The lessons from this merger are numerous and important. We are seeing many clues here about what the future holds for our industry. Most important is the continued consolidation on both the seller and buyer sides — larger corporations, larger portfolios on the seller side, matched by institutions, consortia, and OA (which consolidates more purchasing among funders and institutions) on the buyer side. Scale is the new normal, and those without some element of scale to their business may soon find themselves with few options.

About Kent Anderson

I am the CEO of RedLink and RedLink Network, a past-President of SSP, and the founder of the Scholarly Kitchen. I’ve worked as Publisher at AAAS/Science, CEO/Publisher of the JBJS, Inc., a publishing executive at the Massachusetts Medical Society, Publishing Director of the New England Journal of Medicine, and Director of Medical Journals at the American Academy of Pediatrics. Opinions on social media or blogs are my own.

Discussion

11 thoughts on “Macmillan + Springer: Some Lessons to Learn, Some Twists to Watch

  1. This sounds more like a joint venture than a merger. Both owners still exist, there are majority and minority partners, etc. Not sure the distinction matters, but it might.

    Posted by David Wojick | Jan 20, 2015, 9:12 am
    • The branding of the combined entity will be interesting to see once they settle on it. MacSpringer? Sprature?

      Posted by Kent Anderson | Jan 20, 2015, 8:51 pm
      • MacSpring is catchy. Given the supposed IPO focus how about Ipogene or even Hippo? (High IPO)

        Posted by David Wojick | Jan 21, 2015, 8:42 am
  2. I am anxiously awaiting the posts from you, Rick and Joe giving me all the answers to these thought-provoking questions, particularly as they pertain to society publishers. On second thought, maybe just email me instead of posting!

    Posted by Angela Cochran | Jan 20, 2015, 9:38 am
  3. Stock holders and owners demand growth. The time it takes to get a journal or book on the market is numbered in years and signings. It takes too long to grow at the rate demanded and this results in growth by acquisition. In short, it is easier to grow by acquiring companies than internally.

    The question now is when will the mid to just large versus mega large be bought up? When will the Walters Kluwer or PLosOne be on the block? How much longer can society publishers last in light of the big deal and costs associated with e production and delivery and the impact on revenue by OA?

    Regarding the M&S consolidation. Springer is a large book publisher and figured out that you cannot make much money selling 300 copies of anything. Thus, the have been integrating the book program into the e database.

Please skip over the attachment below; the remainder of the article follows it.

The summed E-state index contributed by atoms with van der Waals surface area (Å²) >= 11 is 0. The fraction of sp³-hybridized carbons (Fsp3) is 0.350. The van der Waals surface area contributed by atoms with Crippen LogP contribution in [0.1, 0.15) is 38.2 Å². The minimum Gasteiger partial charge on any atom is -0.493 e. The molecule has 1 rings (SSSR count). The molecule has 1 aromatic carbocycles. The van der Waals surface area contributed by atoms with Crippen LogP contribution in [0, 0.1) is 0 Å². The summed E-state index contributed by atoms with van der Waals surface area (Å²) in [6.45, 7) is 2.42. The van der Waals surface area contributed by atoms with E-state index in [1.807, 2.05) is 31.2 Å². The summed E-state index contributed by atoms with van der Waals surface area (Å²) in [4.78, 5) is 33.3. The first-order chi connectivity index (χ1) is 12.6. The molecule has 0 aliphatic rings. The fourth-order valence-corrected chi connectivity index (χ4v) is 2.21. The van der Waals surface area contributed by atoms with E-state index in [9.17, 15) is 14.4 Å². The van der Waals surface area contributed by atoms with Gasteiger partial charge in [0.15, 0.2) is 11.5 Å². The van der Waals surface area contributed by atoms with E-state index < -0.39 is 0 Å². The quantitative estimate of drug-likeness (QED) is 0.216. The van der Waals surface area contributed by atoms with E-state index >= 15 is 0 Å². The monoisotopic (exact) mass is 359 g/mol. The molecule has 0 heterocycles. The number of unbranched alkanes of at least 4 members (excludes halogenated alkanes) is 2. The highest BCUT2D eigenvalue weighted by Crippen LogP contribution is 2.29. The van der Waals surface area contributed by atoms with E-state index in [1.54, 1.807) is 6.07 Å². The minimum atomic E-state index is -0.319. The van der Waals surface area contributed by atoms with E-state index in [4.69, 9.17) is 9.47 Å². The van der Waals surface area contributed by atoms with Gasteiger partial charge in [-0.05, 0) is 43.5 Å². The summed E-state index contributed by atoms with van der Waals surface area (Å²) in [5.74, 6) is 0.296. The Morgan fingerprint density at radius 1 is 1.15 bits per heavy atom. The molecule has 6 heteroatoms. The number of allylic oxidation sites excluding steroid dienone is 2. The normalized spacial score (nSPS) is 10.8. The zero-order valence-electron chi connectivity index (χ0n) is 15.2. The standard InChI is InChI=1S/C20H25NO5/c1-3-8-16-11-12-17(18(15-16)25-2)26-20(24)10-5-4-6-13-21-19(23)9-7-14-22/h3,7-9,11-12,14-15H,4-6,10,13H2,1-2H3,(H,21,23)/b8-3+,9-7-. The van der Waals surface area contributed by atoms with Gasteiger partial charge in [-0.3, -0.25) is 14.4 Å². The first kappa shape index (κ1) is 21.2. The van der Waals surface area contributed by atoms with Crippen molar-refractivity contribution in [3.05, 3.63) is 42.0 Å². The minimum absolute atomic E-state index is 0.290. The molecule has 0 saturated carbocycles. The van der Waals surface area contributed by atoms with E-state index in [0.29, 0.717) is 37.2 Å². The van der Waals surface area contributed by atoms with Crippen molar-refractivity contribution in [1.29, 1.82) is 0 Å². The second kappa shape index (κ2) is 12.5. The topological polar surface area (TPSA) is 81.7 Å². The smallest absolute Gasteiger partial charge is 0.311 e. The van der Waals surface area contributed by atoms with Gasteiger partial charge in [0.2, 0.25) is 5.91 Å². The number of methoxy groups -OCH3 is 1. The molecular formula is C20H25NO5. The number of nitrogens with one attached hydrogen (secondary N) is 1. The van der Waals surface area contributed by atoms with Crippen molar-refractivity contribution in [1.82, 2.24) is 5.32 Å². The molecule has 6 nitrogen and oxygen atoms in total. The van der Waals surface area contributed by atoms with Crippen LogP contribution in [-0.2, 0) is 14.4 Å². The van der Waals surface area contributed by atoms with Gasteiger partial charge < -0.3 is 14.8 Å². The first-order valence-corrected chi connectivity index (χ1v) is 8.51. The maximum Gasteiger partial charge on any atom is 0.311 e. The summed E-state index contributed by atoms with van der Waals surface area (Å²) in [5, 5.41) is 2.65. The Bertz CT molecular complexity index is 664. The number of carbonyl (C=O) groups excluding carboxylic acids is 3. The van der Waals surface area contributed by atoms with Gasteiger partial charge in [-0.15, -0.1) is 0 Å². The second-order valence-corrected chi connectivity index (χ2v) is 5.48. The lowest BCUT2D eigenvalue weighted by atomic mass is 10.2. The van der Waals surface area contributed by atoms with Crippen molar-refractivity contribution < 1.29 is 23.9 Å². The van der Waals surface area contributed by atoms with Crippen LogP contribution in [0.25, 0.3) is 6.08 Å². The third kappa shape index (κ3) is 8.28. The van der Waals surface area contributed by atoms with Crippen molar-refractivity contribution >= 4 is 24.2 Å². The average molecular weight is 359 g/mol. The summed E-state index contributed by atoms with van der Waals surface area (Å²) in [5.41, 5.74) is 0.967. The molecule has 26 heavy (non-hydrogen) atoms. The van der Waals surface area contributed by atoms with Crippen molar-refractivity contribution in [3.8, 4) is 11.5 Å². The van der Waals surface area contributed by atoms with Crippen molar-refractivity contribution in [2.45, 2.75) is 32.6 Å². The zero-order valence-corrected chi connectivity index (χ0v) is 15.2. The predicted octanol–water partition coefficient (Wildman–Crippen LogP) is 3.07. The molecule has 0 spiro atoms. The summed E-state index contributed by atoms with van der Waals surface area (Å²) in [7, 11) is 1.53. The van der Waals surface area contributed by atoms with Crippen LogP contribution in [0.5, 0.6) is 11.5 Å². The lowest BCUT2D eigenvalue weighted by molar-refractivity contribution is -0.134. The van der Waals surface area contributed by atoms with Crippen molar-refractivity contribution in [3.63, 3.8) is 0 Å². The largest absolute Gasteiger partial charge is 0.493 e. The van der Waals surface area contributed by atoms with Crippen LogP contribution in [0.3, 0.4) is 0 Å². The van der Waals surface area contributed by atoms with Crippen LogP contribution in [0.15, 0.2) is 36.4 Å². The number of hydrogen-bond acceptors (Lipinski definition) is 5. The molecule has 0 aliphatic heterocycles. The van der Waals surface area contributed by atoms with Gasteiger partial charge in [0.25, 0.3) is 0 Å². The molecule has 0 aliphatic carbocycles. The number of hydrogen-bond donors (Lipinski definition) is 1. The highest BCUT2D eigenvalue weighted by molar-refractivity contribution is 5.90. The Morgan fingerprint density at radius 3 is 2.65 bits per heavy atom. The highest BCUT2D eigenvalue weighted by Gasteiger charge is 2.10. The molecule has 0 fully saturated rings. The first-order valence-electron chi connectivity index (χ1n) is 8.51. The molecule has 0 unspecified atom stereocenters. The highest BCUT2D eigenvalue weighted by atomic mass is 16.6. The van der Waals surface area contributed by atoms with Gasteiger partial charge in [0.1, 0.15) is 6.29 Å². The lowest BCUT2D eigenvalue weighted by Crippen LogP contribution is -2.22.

From their web site:

    196,721 Books across all fields of science

    eBooks can be used on all reading devices

    M&S’s big deal just got bigger

    Posted by Harvey Kane | Jan 20, 2015, 9:47 am
  4. The news of the merger did not come as a surprise. BC Partners bought Springer and soon recognized that they were not large enough or profitable enough for an IPO and at best they might get 1.5 times their investment by selling out to another venture firm. But with a merger of a highly profitable partner could improve their return by 10 times or more. This is a straight forward old fashioned money deal. Those librarians calling this a sign of disruption are simply smoking something. Don’t forget that a small publisher with only 160 journals is worth far more than one publishing 2987. Nature is golden and has been for years. So this is a bet on riches beyond belief with an IPO and everyone makes out like Jack Sparrow. There is gold in them hills!

    Posted by Dan Tonkery | Jan 20, 2015, 12:53 pm
    • Great analysis. Buy outs, mergers, IPOs, etc are all about money and have nothing to do with libraries or scholars but a lot to do about ROI.

      Posted by Harvey Kane | Jan 20, 2015, 2:13 pm
  5. Imagine if they get a good cascading peer review system in place, and those 10,000 rejected Nature articles trickle down into the Springer journal ecosystem. Mind you, rejected at Nature is not necessarily crap. If the Springer titles improve themselves on the basis of these rejected Nature articles, Elsevier has something to worry about.

    Posted by wowter | Jan 20, 2015, 6:18 pm

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The mission of the Society for Scholarly Publishing (SSP) is "[t]o advance scholarly publishing and communication, and the professional development of its members through education, collaboration, and networking." SSP established The Scholarly Kitchen blog in February 2008 to keep SSP members and interested parties aware of new developments in publishing.